Learn how you can stall the development of full-blown Multiple Myeloma with evidence-based nutritional and supplementation therapies.
Click the orange button to the right to learn more.
Results: Our results show that oral curcumin is able to decrease paraprotein load in a select group (i.e., those having a paraprotein level of >20 g/L) of patients with MGUS. Fifty percent (5 of 10) of these patients had a 12% to 30% reduction in their paraprotein levels, while on curcumin therapy. In addition, 27% of patients on curcumin had a >25% decrease in urinary N-telopeptide of type I collagen.
Conclusion: Due to the possible progression of MGUS to multiple myeloma, the potential role of curcumin as a therapeutic intervention for MGUS patients warrants further investigation. (Clin Cancer Res 2009;15(18):5917–22)..
Fractures are common in myeloma as a result of lytic bone lesions, generalized bone loss, and elevated bone turnover. Although MGUS is largely considered a benign condition, a number of studies show that patients with MGUS are at increased risk of developing fractures even before progression to myeloma (2)…
A Medline search revealed over 1,500 publications describing various activities of this polyphenol. Numerous reports suggest that curcumin has chemopreventive and chemotherapeutic effects. Curcumin has been shown to inhibit the proliferation of a wide variety of tumor cells, including multiple myeloma cells, through the down-regulation of interleukin-6.
Curcumin has also been shown to inhibit osteoclastogenesis and thus reduce bone turnover. Bharti et al. (10) showed that curcumin suppresses proliferation and induces apoptosis in multiple myeloma cells and that curcumin inhibits osteoclastogenesis through the suppression of RANKL signaling (11).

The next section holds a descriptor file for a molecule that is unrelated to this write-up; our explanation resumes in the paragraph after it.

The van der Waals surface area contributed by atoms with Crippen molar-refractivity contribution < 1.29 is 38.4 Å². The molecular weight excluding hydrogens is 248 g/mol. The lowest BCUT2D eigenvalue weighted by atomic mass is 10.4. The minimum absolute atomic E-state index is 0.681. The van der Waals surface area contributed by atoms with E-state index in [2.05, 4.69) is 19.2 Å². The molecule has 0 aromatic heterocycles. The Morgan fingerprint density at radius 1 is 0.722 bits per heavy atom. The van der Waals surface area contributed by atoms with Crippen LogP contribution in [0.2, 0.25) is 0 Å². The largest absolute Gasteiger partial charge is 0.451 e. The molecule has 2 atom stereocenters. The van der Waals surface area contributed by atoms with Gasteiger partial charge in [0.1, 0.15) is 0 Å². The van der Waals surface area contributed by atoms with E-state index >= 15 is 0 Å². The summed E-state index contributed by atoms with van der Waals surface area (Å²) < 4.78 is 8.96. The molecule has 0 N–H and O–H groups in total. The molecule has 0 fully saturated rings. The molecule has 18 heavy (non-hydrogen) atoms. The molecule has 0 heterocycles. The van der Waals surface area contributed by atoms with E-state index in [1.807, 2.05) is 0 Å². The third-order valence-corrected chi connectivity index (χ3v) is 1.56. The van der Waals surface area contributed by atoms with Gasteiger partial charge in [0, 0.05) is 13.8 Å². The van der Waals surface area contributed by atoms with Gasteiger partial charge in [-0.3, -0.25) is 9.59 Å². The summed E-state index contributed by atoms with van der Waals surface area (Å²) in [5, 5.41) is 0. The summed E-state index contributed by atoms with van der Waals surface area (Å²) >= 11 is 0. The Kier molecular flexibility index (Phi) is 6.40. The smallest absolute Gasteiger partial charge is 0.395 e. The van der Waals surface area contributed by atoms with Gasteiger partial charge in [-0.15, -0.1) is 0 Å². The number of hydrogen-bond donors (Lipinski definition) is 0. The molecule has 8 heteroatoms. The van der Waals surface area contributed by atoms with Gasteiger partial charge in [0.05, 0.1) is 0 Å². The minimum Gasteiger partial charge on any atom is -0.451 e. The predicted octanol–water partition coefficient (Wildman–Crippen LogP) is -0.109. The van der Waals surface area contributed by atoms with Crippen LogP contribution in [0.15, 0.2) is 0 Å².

Based on the antimyeloma cell activity and inhibition of osteoclastogenesis exhibited by this polyphenol, we postulated that curcumin will inhibit the action of abnormal plasma cells and affect the activity of osteoclast cells in patients with MGUS. This study offered the opportunity to test a possible preventative strategy with little risk…
“Administering a 4g dose of curcumin, we performed a randomised, double-blind placebo-controlled cross-over study, followed by an open-label extension study using an 8g dose to assess the effect of curcumin on FLC response and bone turnover in patients with MGUS and SMM…
25 patients completed the 4g cross-over study and 18 the 8g extension study. Curcumin therapy decreased the free light-chain ratio (rFLC), reduced the difference between clonal and nonclonal light-chain (dFLC) and involved free light-chain (iFLC). uDPYD, a marker of bone resorption, decreased in the curcumin arm and increased on the placebo arm. Serum creatinine levels tended to diminish on curcumin therapy. These findings suggest that curcumin might have the potential to slow the disease process in patients with MGUS and SMM…”